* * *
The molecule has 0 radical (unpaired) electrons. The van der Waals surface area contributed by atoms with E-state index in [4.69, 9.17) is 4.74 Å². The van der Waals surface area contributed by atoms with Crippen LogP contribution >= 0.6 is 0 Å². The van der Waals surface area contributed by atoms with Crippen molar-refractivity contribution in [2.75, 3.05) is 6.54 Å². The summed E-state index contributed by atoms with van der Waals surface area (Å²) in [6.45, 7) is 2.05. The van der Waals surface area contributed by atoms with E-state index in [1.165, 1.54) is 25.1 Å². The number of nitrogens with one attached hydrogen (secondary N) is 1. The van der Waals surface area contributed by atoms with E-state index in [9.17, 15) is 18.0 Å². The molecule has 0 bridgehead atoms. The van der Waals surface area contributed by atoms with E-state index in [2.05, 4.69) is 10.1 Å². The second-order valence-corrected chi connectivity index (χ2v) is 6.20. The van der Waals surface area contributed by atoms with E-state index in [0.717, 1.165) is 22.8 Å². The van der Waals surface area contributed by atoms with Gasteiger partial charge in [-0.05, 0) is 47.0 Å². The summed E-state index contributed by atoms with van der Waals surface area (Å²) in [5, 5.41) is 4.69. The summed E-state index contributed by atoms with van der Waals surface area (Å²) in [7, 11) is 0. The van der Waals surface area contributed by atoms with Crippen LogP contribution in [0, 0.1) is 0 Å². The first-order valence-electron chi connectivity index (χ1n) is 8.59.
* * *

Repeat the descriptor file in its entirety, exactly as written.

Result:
The molecule has 0 radical (unpaired) electrons. The van der Waals surface area contributed by atoms with E-state index in [4.69, 9.17) is 4.74 Å². The van der Waals surface area contributed by atoms with Crippen LogP contribution >= 0.6 is 0 Å². The van der Waals surface area contributed by atoms with Crippen molar-refractivity contribution in [2.75, 3.05) is 6.54 Å². The summed E-state index contributed by atoms with van der Waals surface area (Å²) in [6.45, 7) is 2.05. The van der Waals surface area contributed by atoms with E-state index in [1.165, 1.54) is 25.1 Å². The number of nitrogens with one attached hydrogen (secondary N) is 1. The van der Waals surface area contributed by atoms with E-state index in [9.17, 15) is 18.0 Å². The molecule has 0 bridgehead atoms. The van der Waals surface area contributed by atoms with E-state index in [2.05, 4.69) is 10.1 Å². The second-order valence-corrected chi connectivity index (χ2v) is 6.20. The van der Waals surface area contributed by atoms with E-state index in [0.717, 1.165) is 22.8 Å². The van der Waals surface area contributed by atoms with Gasteiger partial charge in [-0.05, 0) is 47.0 Å². The summed E-state index contributed by atoms with van der Waals surface area (Å²) in [5, 5.41) is 4.69. The summed E-state index contributed by atoms with van der Waals surface area (Å²) in [7, 11) is 0. The van der Waals surface area contributed by atoms with Crippen LogP contribution in [0, 0.1) is 0 Å². The first-order valence-electron chi connectivity index (χ1n) is 8.59.